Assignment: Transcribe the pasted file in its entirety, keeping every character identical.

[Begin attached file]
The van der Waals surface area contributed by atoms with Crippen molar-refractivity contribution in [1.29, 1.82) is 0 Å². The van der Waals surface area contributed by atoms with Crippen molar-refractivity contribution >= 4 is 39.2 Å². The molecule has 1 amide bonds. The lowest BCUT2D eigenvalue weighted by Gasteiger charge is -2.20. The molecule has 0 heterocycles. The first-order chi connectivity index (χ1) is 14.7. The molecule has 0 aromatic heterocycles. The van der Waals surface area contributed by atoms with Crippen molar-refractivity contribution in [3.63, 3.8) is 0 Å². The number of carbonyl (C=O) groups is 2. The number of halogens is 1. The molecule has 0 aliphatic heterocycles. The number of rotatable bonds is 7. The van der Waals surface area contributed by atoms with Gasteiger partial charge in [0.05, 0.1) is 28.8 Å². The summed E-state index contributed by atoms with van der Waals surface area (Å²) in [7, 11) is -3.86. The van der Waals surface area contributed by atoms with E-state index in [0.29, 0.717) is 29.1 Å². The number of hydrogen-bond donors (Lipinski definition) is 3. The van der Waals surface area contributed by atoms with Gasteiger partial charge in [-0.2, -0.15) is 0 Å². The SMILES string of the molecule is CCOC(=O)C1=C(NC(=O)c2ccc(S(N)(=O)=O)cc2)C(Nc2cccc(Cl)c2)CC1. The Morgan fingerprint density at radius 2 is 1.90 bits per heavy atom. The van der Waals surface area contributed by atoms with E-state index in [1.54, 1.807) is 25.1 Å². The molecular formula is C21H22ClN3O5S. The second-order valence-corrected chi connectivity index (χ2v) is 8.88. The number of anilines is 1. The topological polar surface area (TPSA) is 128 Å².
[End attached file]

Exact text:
The van der Waals surface area contributed by atoms with Crippen molar-refractivity contribution in [1.29, 1.82) is 0 Å². The van der Waals surface area contributed by atoms with Crippen molar-refractivity contribution >= 4 is 39.2 Å². The molecule has 1 amide bonds. The lowest BCUT2D eigenvalue weighted by Gasteiger charge is -2.20. The molecule has 0 heterocycles. The first-order chi connectivity index (χ1) is 14.7. The molecule has 0 aromatic heterocycles. The van der Waals surface area contributed by atoms with Crippen molar-refractivity contribution in [3.63, 3.8) is 0 Å². The number of carbonyl (C=O) groups is 2. The number of halogens is 1. The molecule has 0 aliphatic heterocycles. The number of rotatable bonds is 7. The van der Waals surface area contributed by atoms with Gasteiger partial charge in [0.05, 0.1) is 28.8 Å². The summed E-state index contributed by atoms with van der Waals surface area (Å²) in [7, 11) is -3.86. The van der Waals surface area contributed by atoms with E-state index in [0.29, 0.717) is 29.1 Å². The number of hydrogen-bond donors (Lipinski definition) is 3. The van der Waals surface area contributed by atoms with Gasteiger partial charge in [-0.2, -0.15) is 0 Å². The SMILES string of the molecule is CCOC(=O)C1=C(NC(=O)c2ccc(S(N)(=O)=O)cc2)C(Nc2cccc(Cl)c2)CC1. The Morgan fingerprint density at radius 2 is 1.90 bits per heavy atom. The van der Waals surface area contributed by atoms with E-state index in [1.54, 1.807) is 25.1 Å². The molecular formula is C21H22ClN3O5S. The second-order valence-corrected chi connectivity index (χ2v) is 8.88. The number of anilines is 1. The topological polar surface area (TPSA) is 128 Å².